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EU approves dapagliflozin across all ejection fractions in heart failure

Dapagliflozin is a sodium-glucose co-transporter 2 inhibitor which has received EU approval for use in symptomatic chronic heart failure

The anti-diabetic drug, dapagliflozin (brand name Forxiga) has been approved in the EU for patients with heart failure across the full spectrum of ejection fractions its manufacturer AstraZeneca has announced.

It has been estimated that globally, 64.3 million people are living with heart failure and chronic heart failure represents a leading cause of hospitalisation among those 65 years and older. Although dapagliflozin, which is a sodium-glucose cotransporter-2 inhibitor, used in the management of type 2 diabetes, it also appears to reduce adverse outcomes in patients with heart failure. In fact, studies have shown how the drug is effective in type 2 diabetics and heart failure, with an ejection fraction of less than 40%. Furthermore, in pursuing the value of the drug in heart failure, more recent data show that dapagliflozin at a dose of 10 mg daily, was able to reduce the combined risk of worsening heart failure and cardiovascular death in patients with either a mildly reduced or preserved ejection fraction.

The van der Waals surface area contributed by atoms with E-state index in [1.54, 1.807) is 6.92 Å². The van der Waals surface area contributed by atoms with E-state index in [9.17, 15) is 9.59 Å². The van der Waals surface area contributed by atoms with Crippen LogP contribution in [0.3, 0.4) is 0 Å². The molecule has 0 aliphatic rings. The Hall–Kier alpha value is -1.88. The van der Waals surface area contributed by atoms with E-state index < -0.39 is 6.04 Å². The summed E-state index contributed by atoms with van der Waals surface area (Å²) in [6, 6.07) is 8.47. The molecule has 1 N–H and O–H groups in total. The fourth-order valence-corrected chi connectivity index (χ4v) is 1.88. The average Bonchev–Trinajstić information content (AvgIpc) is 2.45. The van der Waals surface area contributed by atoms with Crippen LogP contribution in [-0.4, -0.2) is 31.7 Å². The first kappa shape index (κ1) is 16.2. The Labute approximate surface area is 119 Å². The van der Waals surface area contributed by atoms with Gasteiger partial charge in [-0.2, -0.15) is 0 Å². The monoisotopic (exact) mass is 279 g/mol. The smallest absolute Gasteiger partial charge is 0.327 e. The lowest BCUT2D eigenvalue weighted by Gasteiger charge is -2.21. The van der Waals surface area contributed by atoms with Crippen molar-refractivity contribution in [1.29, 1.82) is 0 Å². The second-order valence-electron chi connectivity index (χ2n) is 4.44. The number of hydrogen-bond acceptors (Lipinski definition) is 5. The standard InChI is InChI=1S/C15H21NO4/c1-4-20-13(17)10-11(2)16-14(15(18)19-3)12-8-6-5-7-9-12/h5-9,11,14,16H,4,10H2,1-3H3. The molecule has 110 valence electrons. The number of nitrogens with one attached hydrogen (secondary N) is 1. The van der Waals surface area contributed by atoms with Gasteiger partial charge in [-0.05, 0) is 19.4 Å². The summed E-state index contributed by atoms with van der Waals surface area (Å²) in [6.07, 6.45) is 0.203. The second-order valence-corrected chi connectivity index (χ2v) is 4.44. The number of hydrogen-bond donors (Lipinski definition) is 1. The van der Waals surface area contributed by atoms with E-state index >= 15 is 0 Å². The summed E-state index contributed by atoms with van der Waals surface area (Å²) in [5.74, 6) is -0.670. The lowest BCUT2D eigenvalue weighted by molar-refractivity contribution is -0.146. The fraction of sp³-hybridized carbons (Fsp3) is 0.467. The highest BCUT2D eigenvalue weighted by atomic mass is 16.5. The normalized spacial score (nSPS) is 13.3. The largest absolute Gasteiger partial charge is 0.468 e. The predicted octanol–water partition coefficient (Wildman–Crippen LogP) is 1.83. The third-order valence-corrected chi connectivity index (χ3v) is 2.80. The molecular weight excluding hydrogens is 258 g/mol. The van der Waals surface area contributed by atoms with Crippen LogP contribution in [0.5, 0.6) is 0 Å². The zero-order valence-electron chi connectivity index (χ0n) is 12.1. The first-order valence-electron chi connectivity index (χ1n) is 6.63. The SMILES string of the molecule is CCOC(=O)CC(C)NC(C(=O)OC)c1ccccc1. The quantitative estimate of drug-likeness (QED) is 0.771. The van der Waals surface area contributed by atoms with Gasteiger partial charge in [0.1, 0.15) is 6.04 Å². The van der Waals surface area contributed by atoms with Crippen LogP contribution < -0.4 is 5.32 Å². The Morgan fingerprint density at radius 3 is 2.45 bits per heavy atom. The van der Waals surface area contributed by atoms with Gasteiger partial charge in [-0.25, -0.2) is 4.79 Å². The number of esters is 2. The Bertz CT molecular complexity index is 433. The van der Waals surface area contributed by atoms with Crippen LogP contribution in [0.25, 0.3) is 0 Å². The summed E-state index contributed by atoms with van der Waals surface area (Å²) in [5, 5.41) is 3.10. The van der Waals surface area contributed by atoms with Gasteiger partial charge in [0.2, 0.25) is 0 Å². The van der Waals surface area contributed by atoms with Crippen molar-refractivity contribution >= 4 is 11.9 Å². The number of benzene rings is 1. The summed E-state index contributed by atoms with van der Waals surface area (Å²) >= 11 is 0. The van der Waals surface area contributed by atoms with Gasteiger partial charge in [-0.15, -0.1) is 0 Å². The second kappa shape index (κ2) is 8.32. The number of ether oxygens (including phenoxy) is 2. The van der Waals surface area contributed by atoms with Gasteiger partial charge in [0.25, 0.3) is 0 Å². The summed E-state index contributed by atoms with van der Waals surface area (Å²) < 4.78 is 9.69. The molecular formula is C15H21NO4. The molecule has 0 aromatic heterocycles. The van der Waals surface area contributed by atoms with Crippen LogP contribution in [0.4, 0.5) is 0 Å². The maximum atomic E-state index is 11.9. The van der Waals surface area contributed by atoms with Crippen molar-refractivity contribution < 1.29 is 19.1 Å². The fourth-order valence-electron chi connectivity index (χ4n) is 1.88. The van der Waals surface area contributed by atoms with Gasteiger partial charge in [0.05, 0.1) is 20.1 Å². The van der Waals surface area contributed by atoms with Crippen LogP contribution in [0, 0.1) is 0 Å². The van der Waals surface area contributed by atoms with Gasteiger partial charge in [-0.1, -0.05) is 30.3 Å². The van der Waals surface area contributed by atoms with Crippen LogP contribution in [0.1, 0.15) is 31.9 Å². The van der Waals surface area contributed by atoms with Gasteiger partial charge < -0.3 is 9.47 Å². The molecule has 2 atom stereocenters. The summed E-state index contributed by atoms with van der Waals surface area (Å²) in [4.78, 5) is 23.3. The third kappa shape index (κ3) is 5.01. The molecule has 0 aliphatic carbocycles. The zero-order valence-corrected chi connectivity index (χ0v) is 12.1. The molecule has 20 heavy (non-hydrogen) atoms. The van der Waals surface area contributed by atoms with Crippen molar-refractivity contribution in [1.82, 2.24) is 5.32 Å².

Dapagliflozin use across heart failure ejection fractions

In a patient-level pooled analysis of the only two trials which tested dapagliflozin in heart failure with ejection fractions either ≤40% or >40%, there was no evidence that the effect of the drug varied by ejection fraction. In fact, the combined analysis revealed how dapagliflozin reduced both the risk of cardiovascular death and hospitalisations for heart failure.

The drug is now approved in the EU for use in type 2 diabetes, chronic heart failure and in adults with chronic kidney disease.